I think that example is pretty clear -- how much more of an explanation do you want? An "error of law" is when the judge does not follow the law. The problem is that many laws allow a judge to exercise discretion -- as in deciding whether or not to grant a motion, when the law does not specifically state that it MUST be granted, as in Barry's example.

    I will give you one small piece of advice: If you want to win your appeal, GET OVER YOUR ANGER. In fact, put ALL you emotions aside. The more emotion you put into it, the less chance you've got. Now, if you really need an outlet, you can always file a grievance with the Commission on Judicial Conduct. But, you must understand that that has NOTHING to do with your appeal. Even if the judge were to be removed from the bench, it would nothing to do with your appeal.

    I think you've got a good case for appeal and a fairly good case for a complaint against the judge. But, you need to get rid of the extra baggage. Next time someone asks you about the hearing, try saying, "I lost. But, I think I'm going to appeal -- we'll see". And then drop it. You didn't take my advice about the "any" interpretation. Please take this.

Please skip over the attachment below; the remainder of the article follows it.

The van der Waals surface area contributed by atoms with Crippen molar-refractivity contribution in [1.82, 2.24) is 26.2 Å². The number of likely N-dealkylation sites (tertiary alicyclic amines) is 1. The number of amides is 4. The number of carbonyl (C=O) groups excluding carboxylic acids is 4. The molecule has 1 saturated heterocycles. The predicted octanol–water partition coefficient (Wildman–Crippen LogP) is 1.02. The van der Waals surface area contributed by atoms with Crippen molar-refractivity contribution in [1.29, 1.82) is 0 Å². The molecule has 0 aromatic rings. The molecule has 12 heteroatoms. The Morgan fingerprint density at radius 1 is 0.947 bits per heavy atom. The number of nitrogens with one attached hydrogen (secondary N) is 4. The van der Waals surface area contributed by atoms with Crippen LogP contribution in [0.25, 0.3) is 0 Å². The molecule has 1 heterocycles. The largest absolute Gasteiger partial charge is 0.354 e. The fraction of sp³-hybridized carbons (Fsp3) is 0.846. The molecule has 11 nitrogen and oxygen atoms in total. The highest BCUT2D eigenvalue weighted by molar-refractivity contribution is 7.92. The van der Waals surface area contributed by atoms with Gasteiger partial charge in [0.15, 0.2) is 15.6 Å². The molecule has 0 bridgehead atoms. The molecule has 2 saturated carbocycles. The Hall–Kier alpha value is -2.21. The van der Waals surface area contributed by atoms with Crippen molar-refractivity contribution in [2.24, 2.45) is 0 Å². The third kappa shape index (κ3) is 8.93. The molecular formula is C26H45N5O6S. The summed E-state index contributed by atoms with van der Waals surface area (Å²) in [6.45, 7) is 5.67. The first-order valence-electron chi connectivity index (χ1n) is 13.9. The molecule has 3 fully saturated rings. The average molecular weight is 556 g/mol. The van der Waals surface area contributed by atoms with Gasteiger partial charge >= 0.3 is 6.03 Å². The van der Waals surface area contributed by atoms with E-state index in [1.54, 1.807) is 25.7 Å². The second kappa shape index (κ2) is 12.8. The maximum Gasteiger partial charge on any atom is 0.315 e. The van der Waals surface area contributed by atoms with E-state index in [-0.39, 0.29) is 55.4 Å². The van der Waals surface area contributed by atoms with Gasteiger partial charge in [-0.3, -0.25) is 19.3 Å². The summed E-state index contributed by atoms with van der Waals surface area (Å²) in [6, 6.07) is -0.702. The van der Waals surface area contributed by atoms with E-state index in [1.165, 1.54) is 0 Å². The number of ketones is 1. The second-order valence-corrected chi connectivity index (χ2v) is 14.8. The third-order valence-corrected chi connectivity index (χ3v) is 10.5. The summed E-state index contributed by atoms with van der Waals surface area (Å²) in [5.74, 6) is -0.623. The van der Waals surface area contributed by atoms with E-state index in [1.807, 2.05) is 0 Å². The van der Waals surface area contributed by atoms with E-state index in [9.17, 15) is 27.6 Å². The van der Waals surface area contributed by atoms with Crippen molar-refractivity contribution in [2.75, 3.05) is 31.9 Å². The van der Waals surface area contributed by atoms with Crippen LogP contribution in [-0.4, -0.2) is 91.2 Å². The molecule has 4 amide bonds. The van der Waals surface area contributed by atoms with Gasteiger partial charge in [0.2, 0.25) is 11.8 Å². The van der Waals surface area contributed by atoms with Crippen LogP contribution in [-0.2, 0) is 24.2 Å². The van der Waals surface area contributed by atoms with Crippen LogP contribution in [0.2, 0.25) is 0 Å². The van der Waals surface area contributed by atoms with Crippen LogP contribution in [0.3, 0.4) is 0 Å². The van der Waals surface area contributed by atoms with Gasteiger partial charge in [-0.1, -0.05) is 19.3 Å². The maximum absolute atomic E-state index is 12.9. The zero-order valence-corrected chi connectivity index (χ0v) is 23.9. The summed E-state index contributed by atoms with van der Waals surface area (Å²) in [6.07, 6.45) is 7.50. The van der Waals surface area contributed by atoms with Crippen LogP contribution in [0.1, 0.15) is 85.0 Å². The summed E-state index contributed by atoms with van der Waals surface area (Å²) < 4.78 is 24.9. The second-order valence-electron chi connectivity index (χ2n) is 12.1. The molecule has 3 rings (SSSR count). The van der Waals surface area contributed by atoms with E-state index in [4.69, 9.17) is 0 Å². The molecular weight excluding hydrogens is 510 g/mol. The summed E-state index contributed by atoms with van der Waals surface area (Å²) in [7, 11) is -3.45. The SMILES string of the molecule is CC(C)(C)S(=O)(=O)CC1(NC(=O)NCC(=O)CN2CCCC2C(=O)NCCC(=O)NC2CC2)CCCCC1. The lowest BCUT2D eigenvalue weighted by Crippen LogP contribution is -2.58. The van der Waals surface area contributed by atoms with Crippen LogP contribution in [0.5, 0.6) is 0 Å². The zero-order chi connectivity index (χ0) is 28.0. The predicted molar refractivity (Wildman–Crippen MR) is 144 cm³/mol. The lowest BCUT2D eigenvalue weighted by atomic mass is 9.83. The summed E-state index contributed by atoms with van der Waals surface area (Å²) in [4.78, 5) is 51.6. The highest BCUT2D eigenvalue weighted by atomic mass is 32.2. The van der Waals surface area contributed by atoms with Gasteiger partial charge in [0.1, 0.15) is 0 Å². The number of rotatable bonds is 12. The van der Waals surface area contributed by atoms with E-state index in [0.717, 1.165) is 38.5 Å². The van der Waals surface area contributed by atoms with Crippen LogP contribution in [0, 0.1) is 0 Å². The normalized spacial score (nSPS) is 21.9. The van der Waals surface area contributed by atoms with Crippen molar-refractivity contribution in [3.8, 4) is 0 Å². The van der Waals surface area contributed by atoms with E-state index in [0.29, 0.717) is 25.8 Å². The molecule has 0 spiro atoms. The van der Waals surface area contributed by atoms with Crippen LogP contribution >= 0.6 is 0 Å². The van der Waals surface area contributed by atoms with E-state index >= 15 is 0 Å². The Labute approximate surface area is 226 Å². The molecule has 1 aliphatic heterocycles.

9. #9
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    Default Re: Possible Errors of Law in a Contested Hearing for Speeding Ticket - Should I Appe

    Quote Quoting jojo
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    I think you've got a good case for appeal and a fairly good case for a complaint against the judge.
    I would like you to explain your thinking on both of those positions.

    We have not actually been told what arguments were presented in court. If we assume that three legal arguments were made, "the officer can only submit one statement", "the second statement had additional details not in the first statement", and the "speed window" argument, the first two seem to be without merit. The third argument is interesting, but if the OP admitted to her speed in court during her testimony it's a moot issue as the SMD output could be suppressed and conviction could still follow. Also, even if we assume that the appellate court would find it to be of concern that the speed from the "speed window" was not included in the officer's statement, the officer's other testimony is sufficient to establish that the OP was speeding - she rapidly closed with his vehicle, which was traveling at the speed limit, and ultimately passed him. As you can't pass a vehicle without exceeding its speed, the record would appear to support conviction even if the appellate court remands based upon it's not being convinced that the OP was exceeding the speed limit by 10 MPH.

    A complaint about the judge isn't going to change the verdict.

  10. #10

    Default Re: Possible Errors of Law in a Contested Hearing for Speeding Ticket - Should I Appe

    Quote Quoting Mr. Knowitall
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    If that was your primary line of defense, why did you make it the third argument you presented to the court, and what were your first two arguments?